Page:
The pattern (C) is confirmed when the dialog promoting unit 101 determines the content of the system response. When the dialog promoting unit 101 solves the problem concerning the present topic, it is determined that a new topic should be introduced in order to switch the topic to another topic that can use the outcome of the dialog. In this pattern, it suffices to select a topic that naturally follows the topic for which the problem has been solved. For example, a topic may be selected, to which the dialog can be switched by using the outcome of the dialog about the preceding topic. In this method, topic data which represents the topic data and in which the argument is substituted by the outcome of the dialog can be generated and used as the present topic data. Therefore, in Step S601, a data-collecting condition is selected so that the argument of the topic definition (e.g., 502 shown in FIG. 5) of the topic and the outcome of the dialog may be identical in terms of data type. If the outcome of dialog, for example “restaurant A”, is obtained when the problem concerning the topic “restaurant retrieval” is solved, the topics “destination setting” and “facility reservation”, both belonging to the topic group shown in FIG. 5, will meet the data-collecting condition as new topics, because they have an argument whose data type is “facility”.

How the use-disapproval-notice-output determining unit 102 performs Step S205 will be described in detail. Data composed of a normal-topic group and an unusable-topic group, which has been collected, is supplied from the dialog promoting unit 101. In this embodiment, the unit 102 determines that a use-disapproval notice should be output for the topics included in the unusable-topic group unless the unusable-topic group is empty.

Step S207 will be explained. The use-disapproval notice shows the user that topics notified cannot be used. To generate the output content, a topic expression is substituted in “(topic expression)” of a template such as “(topic expression) cannot be used”, and a text message may be generated. The method of outputting the use-disapproval notice is not essential to the embodiment. The notice can be output by various methods, including the representation of images or the like.

With reference to FIG. 2 and FIGS. 5 to 10, it will be explained in detail how the present embodiment operates if it is applied to a dialog system that utilizes restaurant retrieval service. In the dialog system, a dialog can continue over four topics, which are “restaurant retrieval”, “local restaurant retrieval”, “destination setting”, and “facility reservation”. The topic “restaurant retrieval” is talked about to search for restaurants. The topic “local restaurant retrieval” is concerned with more detailed data about restaurants and can retrieve restaurants in more detail. The topic “destination setting” is talked about so that the user may find a way to one facility. The topic “facility reservation” is talked about so that the user can reserve one facility. FIG. 5 illustrates these topics in detail. The following description is based on the assumption that the topics “local restaurant retrieval” and “facility reservation” cannot be used (see FIG. 10). Hence, the normal-topic managing unit 402 stores programs for “facility setting” and “restaurant retrieval”, and the unusable-topic managing unit 401 stores programs for “facility reservation” and “local restaurant retrieval”.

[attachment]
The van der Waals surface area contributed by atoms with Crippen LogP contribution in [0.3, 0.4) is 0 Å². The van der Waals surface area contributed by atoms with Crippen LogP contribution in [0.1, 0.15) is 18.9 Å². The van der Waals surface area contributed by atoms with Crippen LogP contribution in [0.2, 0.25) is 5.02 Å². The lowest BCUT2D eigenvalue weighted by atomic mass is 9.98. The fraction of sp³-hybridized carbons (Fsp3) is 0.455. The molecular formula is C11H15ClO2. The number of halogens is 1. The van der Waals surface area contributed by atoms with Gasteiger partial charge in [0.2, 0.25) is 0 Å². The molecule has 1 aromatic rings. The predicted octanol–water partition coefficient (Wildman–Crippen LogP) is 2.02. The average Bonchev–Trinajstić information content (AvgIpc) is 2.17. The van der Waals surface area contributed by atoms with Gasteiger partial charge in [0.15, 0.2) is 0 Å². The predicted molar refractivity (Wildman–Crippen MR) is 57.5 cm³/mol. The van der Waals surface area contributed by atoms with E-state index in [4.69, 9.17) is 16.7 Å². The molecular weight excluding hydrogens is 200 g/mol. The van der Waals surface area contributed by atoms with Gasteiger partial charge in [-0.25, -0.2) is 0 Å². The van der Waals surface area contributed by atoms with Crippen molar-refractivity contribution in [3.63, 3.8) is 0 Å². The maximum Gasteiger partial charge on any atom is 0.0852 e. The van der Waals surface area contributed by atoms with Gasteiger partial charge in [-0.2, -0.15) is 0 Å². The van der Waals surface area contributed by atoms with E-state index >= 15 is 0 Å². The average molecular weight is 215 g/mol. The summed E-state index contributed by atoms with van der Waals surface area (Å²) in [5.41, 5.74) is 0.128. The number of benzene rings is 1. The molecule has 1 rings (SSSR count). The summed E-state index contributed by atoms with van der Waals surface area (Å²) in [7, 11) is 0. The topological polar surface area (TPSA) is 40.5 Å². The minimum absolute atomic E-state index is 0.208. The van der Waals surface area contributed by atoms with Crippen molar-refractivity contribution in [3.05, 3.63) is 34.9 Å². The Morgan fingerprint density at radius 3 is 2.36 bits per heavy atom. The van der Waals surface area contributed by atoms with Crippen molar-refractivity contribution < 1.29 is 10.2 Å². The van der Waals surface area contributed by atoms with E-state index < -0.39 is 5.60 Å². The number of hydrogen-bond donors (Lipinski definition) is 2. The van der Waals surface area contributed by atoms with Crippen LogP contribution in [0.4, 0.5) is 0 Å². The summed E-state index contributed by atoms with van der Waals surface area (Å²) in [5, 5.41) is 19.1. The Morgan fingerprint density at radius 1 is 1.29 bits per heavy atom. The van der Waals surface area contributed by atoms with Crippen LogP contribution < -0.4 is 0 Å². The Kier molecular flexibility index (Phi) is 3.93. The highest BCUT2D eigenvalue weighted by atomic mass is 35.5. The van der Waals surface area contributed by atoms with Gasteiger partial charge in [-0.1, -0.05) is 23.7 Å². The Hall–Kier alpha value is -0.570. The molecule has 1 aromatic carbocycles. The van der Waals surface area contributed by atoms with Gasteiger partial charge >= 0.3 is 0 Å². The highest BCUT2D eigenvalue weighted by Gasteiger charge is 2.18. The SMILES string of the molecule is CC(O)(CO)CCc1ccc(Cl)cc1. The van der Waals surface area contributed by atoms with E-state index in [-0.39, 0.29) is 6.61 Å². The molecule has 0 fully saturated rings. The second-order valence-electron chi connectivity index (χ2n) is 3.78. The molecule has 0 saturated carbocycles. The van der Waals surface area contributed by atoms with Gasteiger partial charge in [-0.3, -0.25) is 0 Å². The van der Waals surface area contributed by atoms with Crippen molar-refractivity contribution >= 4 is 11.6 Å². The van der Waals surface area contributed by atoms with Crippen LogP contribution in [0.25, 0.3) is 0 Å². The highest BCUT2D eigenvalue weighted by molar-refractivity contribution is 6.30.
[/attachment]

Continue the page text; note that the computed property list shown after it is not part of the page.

Dialog Example 1

An example of a dialog will be explained, with reference to FIG. 7.

In this dialog, a use-disapproval notice is output in the pattern (A) or the pattern (C). First, the dialog starts with a user-call USR7-1 (Step S201). If a user input is received in the initial state, the dialog promoting unit 101 does not determine that the dialog with the user should be terminated (that is, No in Step S202). Then, the dialog promoting unit 101 determines at intervals whether a new topic data should be introduced, as it receives a user input in the pattern (A) (Step S203). Since the present topic data is not registered in the dialog promoting unit 101 in the initial state, the user input is discriminated as introduction of a new topic (Yes in Step S203).

The dialog promoting unit 101 collects topics to which the dialog may be switched (Step S204). If new topic data is introduced in the pattern (A), a data-collecting condition is set so that topics having an input-interpretation rule that may be applied to the user-call USR7-1 (“restaurant”) may be collected (Step S601). In accordance with this data-collecting condition, such topics are collected from the normal-topic managing unit 402, thereby obtaining a normal-topic group {“restaurant retrieval”} (Step S602). Next, topics having such an input-interpretation rule are collected from the unusable-topic managing unit 401 in the same data-collecting condition, thus obtaining an unusable-topic group (={“local restaurant retrieval”}) (Step S603). The topics collected, to which the dialog may be switched, are a normal topic (={“restaurant retrieval”}) and an unusable topic (={“local restaurant retrieval”}). Note that “{ }” is the notation of a list.